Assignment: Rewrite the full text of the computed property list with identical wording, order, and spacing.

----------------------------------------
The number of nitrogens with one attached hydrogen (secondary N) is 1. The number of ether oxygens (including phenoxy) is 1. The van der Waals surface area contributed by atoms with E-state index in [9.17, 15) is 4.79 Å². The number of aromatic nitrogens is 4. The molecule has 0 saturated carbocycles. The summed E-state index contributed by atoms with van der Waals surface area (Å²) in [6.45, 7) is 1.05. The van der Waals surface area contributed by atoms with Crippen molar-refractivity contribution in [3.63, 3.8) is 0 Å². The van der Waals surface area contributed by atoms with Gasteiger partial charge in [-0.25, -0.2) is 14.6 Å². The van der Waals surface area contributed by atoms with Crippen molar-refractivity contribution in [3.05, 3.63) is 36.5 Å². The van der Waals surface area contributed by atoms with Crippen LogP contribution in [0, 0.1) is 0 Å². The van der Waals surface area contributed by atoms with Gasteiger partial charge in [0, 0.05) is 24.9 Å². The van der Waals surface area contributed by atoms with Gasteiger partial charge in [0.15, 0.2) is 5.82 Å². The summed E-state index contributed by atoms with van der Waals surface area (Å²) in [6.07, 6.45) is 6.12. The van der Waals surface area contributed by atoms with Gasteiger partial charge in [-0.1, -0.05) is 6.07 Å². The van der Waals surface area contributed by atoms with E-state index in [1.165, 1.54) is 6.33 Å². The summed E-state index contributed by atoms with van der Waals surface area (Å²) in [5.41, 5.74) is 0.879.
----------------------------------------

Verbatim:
The number of nitrogens with one attached hydrogen (secondary N) is 1. The number of ether oxygens (including phenoxy) is 1. The van der Waals surface area contributed by atoms with E-state index in [9.17, 15) is 4.79 Å². The number of aromatic nitrogens is 4. The molecule has 0 saturated carbocycles. The summed E-state index contributed by atoms with van der Waals surface area (Å²) in [6.45, 7) is 1.05. The van der Waals surface area contributed by atoms with Crippen molar-refractivity contribution in [3.63, 3.8) is 0 Å². The van der Waals surface area contributed by atoms with Gasteiger partial charge in [-0.25, -0.2) is 14.6 Å². The van der Waals surface area contributed by atoms with Crippen molar-refractivity contribution in [3.05, 3.63) is 36.5 Å². The van der Waals surface area contributed by atoms with Crippen LogP contribution in [0, 0.1) is 0 Å². The van der Waals surface area contributed by atoms with Gasteiger partial charge in [0, 0.05) is 24.9 Å². The van der Waals surface area contributed by atoms with Gasteiger partial charge in [0.15, 0.2) is 5.82 Å². The summed E-state index contributed by atoms with van der Waals surface area (Å²) in [6.07, 6.45) is 6.12. The van der Waals surface area contributed by atoms with Gasteiger partial charge in [-0.1, -0.05) is 6.07 Å². The van der Waals surface area contributed by atoms with E-state index in [1.165, 1.54) is 6.33 Å². The summed E-state index contributed by atoms with van der Waals surface area (Å²) in [5.41, 5.74) is 0.879.